Tuesday, August 27, 2013

Movie Review: Elysium

Neil Blomkamp backed himself into a corner with this one. His breakthrough film, 2009's sci-fi parable District 9, was flat out amazing. I remember walking out of the theater in a daze, stunned by the freight train of awesomeness that I had just seen. What on Earth could Blomkamp do for a follow up? Well in his latest film, the South African auteur decided to ditch Earth and head to the stars on the space station Elysium (see what I did there? =p ). Sadly, I think District 9 set the bar a little too high and left me with some lofty expectations. Elysium is still a fun movie in it's own right but I couldn't help but feel slightly disappointed overall.

It should go without saying that Blomkamp is a socially conscious director. District 9 was an allegory for South African apartheid...with aliens. His new film Elysium continues this trend and tackles current socio-political issues such as health care, income inequality and immigration. Aside from his news hound tendencies, Blomkamp is also, you know, one of the most unique and visionary science fiction directors of the last few decades. The future tech geek stuff he packs into his films is enough to induce nerdgasms from any self respecting sci-fi fan. So if Blomkamp still delivers in the CNN/gadgetry departments, what's the big flaw with Elysium in general? It's the other part of the film that brings the rest down, the actual storytelling...you know, it's kind of important.

Matt Damon plays a down on his luck bro stuck in one of those shitty dystopian future's we are undoubtedly heading for. The kind where all the wealthy 1st class passengers have retreated to the safety of Elysium, a space station/lifeboat that boasts advanced medical care and robot servants, while the rest of us schmucks are stuck on Earth/ the Titanic left to rot. So Damon has to get to Elysium and use one of their fancy schmancy med pods to reverse the gnarly illness that will end his life...and quick. He dons some high tech robot exo-skeleton battle suit and starts kicking ass, literally fighting his way off Earth. Again, all this stuff is pretty cool. My main beef with the film is that is all feels so rushed.

Blomkamp is an ace when it comes to world building. In both District 9 and Elysium I was totally lured into the cinematic realm he created, unfortunately, his latest film cuts and runs without delivering any real pay off. We see glimpses of cool stuff, then it's gone. There are some summer movies that are long and bloated and could a good 20-30 mins shaved off the run time (Man of Steel, I'm talking to you) but Elysium is not one of them. If anything, this movie deserved to be longer! I pray that the blu-ray has an extended director's cut. Also, whoever edited this film please, try decaf. When there's awesome explosions going on and characters are throwing some grimacing looks at each other, maybe it would be wise not to cut away from them and let shit play out for more than 2 seconds at a time. Maybe.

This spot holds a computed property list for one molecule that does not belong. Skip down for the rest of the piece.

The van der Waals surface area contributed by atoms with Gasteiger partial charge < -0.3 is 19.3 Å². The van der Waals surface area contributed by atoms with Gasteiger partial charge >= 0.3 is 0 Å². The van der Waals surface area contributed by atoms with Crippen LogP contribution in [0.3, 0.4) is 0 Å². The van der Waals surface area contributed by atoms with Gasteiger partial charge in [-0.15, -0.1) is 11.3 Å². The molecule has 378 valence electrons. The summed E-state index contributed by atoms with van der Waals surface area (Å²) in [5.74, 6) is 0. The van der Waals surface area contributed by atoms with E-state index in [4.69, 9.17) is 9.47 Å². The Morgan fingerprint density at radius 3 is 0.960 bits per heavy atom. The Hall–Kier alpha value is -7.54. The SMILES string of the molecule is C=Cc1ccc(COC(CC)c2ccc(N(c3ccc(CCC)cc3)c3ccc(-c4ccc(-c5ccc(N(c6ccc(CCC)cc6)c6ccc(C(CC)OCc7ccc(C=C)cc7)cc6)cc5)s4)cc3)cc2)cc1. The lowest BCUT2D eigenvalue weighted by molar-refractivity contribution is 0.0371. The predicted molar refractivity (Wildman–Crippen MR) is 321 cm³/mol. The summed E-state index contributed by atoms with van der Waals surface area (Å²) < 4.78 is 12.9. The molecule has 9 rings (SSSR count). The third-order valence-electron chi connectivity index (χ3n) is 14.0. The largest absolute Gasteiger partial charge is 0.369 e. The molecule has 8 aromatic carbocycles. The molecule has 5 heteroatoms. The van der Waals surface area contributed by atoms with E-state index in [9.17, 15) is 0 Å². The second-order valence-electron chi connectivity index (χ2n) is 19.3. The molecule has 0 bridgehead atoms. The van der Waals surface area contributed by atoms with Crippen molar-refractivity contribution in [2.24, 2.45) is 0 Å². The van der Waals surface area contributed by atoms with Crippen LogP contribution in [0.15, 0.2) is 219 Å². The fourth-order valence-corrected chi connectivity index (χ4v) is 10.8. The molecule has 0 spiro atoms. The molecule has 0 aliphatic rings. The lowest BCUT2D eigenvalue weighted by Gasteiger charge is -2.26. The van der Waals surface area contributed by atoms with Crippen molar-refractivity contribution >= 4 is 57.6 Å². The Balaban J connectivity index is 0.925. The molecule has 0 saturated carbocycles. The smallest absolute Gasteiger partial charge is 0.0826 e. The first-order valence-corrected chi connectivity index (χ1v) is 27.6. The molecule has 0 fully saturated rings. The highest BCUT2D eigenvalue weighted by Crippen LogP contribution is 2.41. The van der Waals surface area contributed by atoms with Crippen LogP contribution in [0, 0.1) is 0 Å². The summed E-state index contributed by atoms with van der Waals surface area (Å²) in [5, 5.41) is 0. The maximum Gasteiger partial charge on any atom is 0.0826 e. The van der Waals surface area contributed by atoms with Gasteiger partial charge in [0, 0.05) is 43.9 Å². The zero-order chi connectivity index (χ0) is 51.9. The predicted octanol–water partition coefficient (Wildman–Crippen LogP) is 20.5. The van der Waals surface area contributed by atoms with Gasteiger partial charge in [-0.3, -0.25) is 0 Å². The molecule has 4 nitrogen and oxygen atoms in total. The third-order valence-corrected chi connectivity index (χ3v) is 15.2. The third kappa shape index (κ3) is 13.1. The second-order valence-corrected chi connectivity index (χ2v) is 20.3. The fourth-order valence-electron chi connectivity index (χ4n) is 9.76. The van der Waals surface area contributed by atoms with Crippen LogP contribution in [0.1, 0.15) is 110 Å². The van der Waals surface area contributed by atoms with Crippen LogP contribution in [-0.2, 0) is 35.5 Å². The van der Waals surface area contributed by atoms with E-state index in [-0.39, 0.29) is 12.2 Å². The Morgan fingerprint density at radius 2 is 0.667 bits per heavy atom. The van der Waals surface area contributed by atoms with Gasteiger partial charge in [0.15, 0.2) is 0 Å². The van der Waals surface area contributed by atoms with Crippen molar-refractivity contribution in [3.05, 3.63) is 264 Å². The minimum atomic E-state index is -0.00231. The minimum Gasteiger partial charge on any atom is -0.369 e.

So there it is. Yes, Elysium has great special effects, a riveting message behind it and Matt Damon's performance is strong enough to carry the slack from the less than stellar supporting cast, but the film's rushed pacing and frantic editing style brings the potentially awesome film down to merely good. I still enjoyed this film and look forward to Blomkamp's next project...still crossing my fingers for dat blu-ray doe!


  1. Great review!!!
    Thanks a lot please keep sharing more...
    The Movie Fifty Shades

  2. Yeah buddy District Nine is just so good that it'd be hard to watch this film and have it be an equal to it, very hard. Sounds like a decent film all the same though.

  3. Oh boy. I was expecting most of this, but the editing. I can't handle editing that bad.

  4. On this one, I thought the big budget and special effects compromised the social message somewhat, but still, I liked it considerably more than you did. Matt Damon is also a little long in the tooth to now be playing this kind of role.

    A similar movie that wowed me was The Fifth Element.